President Zurabishvili Says No Ambitions to Lead Opposition

President Salome Zurabishvili is not going to be “the leader of the opposition” in the upcoming Parliamentary elections in October, she said following her speech at the Chatham House event “Georgia’s European Opportunity” on February 28, answering a question about her role in helping the opposition.

“Some people would like me to take this term [role] and I don’t think it would be reasonable decision,” she added. Her statement follows speculations about her possible involvement in the election race as her presidential tenure ends later this year.

In the context of the upcoming elections, she also commented on the jailed former President Mikheil Saakashvili, saying holding the free and fair elections does not depend on his imprisonment. Zurabishvili argued Saakashvili is in prison “for real reasons” and “he is not Navalny.”

As for her speech, President Salome Zurabishvili highlighted Georgia’s deep-rooted ties with Europe and the progress it has made in that direction, despite Russia’s disruptive influence and continued occupation.

She stressed the importance of Ukraine’s ongoing struggle against Russian invasion and the need for international solidarity in support of Ukraine.

President Zurabishvili also raised concerns about the impact of Russian propaganda, which she argued is aimed at undermining the cohesion of Western societies. She stressed the importance of countering Russia’s malign efforts, highlighting Georgia’s experience in dealing with similar tactics.

The President emphasized the critical role of Ukraine’s victory in shaping Georgia’s and Europe’s future. She noted that despite Russia’s attempts, Ukraine has not been defeated, and on the contrary, it is “already victorious in many respects.”

When asked about the Georgian government’s controversial stance on the Ukrainian-Russian war, President Zurabishvili noted a change in rhetoric following the country’s designation as an EU candidate in December 2023. She added that Ivanishvili’s return to formal politics had also brought “some changes” to informal governance.

According to the President, Ivanishvili’s return to the formal stage means that he will have to be accountable.

President said political forces in Georgia should be ready with what they will offer to the public if the government fails to implement the EU commission’s nine steps, and added that the upcoming parliamentary elections will be “Europe or not Europe.”

In response to a question about China-Georgia relations, President Zurabishvili noted the increasing presence of the People’s Republic of China (PRC) in Georgia over recent years, particularly in infrastructure projects. She suggested that this trend is partly due to the cost-effectiveness of Chinese investments. and also because “our Western partners are less present and probably we need more engagement” from them.

In this context, she also discussed the significance of the Anaklia Deep Sea Port, stating that its development is crucial for ensuring that Russia does not have exclusivity over the Black Sea.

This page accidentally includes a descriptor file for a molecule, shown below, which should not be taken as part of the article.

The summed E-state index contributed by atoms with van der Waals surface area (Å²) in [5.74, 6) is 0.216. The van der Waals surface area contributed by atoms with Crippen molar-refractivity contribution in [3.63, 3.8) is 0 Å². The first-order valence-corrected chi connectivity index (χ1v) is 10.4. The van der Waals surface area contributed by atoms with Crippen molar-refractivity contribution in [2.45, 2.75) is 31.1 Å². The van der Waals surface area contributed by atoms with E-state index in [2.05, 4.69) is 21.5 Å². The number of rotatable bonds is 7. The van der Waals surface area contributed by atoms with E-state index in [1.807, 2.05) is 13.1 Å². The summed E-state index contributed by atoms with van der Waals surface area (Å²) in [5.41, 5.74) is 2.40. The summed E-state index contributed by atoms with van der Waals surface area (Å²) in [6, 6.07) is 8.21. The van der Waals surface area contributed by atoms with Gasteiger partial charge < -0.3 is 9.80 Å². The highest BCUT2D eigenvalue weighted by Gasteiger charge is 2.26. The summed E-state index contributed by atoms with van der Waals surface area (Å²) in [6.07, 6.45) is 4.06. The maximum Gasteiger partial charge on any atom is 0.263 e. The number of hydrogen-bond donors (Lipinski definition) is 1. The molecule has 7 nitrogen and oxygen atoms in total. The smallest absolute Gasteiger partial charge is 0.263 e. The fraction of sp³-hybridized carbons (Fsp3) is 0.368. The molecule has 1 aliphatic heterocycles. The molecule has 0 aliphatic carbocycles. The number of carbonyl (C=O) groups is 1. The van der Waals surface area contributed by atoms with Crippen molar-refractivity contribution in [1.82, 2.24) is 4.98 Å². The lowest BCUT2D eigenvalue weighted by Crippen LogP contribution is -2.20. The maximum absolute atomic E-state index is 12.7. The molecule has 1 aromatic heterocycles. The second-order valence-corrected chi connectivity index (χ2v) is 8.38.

The President was also asked about the possibility of a pro-Russian Patriarch succeeding the current Patriarch of the Georgian Orthodox Church, and about the attitude between Georgians and Russians who emigrated en masse to Georgia after the Russian invasion of Ukraine.

“I think that the Orthodox Church, like in any other Orthodox country, is very close to the power and tends to follow the changes of accent [emphasis],” the President said, expressing hope that the church would follow the pro-Western rhetoric and elect a pro-Georgian and pro-European Patriarch rather than a pro-Russian one.

As for the Russians in Georgia, the President emphasized that “they do not learn Georgian, they do not have much empathy for Georgia to recognize that this is the occupied country, twenty percent of its territories.”

The President added that Russians must say that they do not approve of Russia’s imperialist behavior. In this context, she also said that Russians should put their kids in Georgian schools in Georgia, and not in the Russian schools so they become the part of the country. She emphasized the Georgian government’s responsibility in this regard.

The President noted that while there may be some pro-Putin people among Russians in Georgia, they are not necessarily so. She also noted that the influx of Russians to Georgia has contributed to positive economic figures. Among the positive effects, the president also highlighted “very talented” young Russians specializing in “technology, computer science” who can have a positive impact on Georgia’s economy, but “all in all, it [Russian immigration] needs to be controlled more than we control it.”

Answering a question about the possibility of re-election of Donald Trump and its possible impact on the U.S. support to Georgia’s sovereignty, she said she cannot and will not discuss the elections of Georgia’s major strategic partner country, and ” I want to remain confident” that support to both Ukraine and Georgia will remain bipartisan.

This article was updated on 29.02.2024 at 16:00 to reflect President’s answers to questions regarding the Patriarchate, Russians in Georgia, and the upcoming U.S. elections.

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